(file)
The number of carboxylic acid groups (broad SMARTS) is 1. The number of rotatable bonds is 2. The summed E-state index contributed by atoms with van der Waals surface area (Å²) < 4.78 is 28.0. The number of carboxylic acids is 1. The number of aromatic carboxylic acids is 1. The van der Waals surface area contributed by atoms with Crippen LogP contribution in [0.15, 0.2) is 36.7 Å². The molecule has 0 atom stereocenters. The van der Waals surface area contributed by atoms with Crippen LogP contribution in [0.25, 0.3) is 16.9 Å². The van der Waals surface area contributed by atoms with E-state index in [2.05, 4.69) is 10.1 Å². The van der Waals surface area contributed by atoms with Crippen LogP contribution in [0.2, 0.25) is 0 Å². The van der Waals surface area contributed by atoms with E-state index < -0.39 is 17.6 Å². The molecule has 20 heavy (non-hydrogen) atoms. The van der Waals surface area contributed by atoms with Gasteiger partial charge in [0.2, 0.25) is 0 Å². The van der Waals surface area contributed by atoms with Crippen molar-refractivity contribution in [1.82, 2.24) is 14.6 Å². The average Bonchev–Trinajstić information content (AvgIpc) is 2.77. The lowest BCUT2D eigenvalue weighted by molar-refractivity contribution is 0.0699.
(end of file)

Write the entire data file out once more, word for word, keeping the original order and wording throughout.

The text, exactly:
The number of carboxylic acid groups (broad SMARTS) is 1. The number of rotatable bonds is 2. The summed E-state index contributed by atoms with van der Waals surface area (Å²) < 4.78 is 28.0. The number of carboxylic acids is 1. The number of aromatic carboxylic acids is 1. The van der Waals surface area contributed by atoms with Crippen LogP contribution in [0.15, 0.2) is 36.7 Å². The molecule has 0 atom stereocenters. The van der Waals surface area contributed by atoms with Crippen LogP contribution in [0.25, 0.3) is 16.9 Å². The van der Waals surface area contributed by atoms with E-state index in [2.05, 4.69) is 10.1 Å². The van der Waals surface area contributed by atoms with Crippen LogP contribution in [0.2, 0.25) is 0 Å². The van der Waals surface area contributed by atoms with E-state index < -0.39 is 17.6 Å². The molecule has 20 heavy (non-hydrogen) atoms. The van der Waals surface area contributed by atoms with Gasteiger partial charge in [0.2, 0.25) is 0 Å². The van der Waals surface area contributed by atoms with Crippen molar-refractivity contribution in [1.82, 2.24) is 14.6 Å². The average Bonchev–Trinajstić information content (AvgIpc) is 2.77. The lowest BCUT2D eigenvalue weighted by molar-refractivity contribution is 0.0699.